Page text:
Meanwhile, back in the classroom, it should be clear from all this why simply knowing a grammar rule does not make a student’s English better. They need to experience the language, to build a set of expectations about how it is likely to be used (“priors” in the jargon of Predictive Processing). How do they build these priors? By exposure to as much grammatically acceptable, meaningful language use as possible. Extensive reading, anyone? Extensive listening? Oh yes, and sleep, too. Sleep that allows the brain to process the events of the day, the word patterns encountered, predictions fulfilled, and, especially, unfulfilled, to distil these multiple experiences into a set of improved priors.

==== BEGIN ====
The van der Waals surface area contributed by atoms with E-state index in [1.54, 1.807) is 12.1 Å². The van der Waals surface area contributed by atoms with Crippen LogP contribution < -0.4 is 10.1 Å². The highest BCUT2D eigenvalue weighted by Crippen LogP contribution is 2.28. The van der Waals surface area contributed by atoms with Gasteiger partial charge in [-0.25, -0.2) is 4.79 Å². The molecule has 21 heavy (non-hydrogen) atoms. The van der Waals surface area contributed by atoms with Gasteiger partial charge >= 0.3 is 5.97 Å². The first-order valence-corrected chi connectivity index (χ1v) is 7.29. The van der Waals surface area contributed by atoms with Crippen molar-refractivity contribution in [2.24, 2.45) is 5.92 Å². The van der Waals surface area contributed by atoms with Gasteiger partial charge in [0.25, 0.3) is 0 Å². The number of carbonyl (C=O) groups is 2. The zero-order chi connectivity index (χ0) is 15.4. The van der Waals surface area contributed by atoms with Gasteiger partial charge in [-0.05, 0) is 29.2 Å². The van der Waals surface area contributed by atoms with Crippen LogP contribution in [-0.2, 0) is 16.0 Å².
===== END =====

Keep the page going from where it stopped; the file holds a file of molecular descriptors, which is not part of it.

Remember, most of this is unconscious. It is the “native speaker intuition” that has enabled many of us to make a decent living over the years. It is the intuitive understanding that a word-choice is wrong, and why we tell our students they had better ask a non-native speaker to explain a grammar point. Whether explicitly taught grammar has a role in acquiring “native-like” intuition is a discussion I will leave for the experts and the polemicists. What we do know is that our brain is constantly using sensory information from the environment to modify its expectations of the world. We, teachers, can mold and modify the environment, but without repeated exposure to the set of probabilities we call grammar, students have little hope of developing useful predictions about their new language. It is all about patterns of words in context. This means we should not teach words or grammar rules in isolation. It means maximizing students’ exposure to contextualized examples. Their pattern-recognition and processing systems can then take full advantage of the information available to improve the students’ predictions about the language.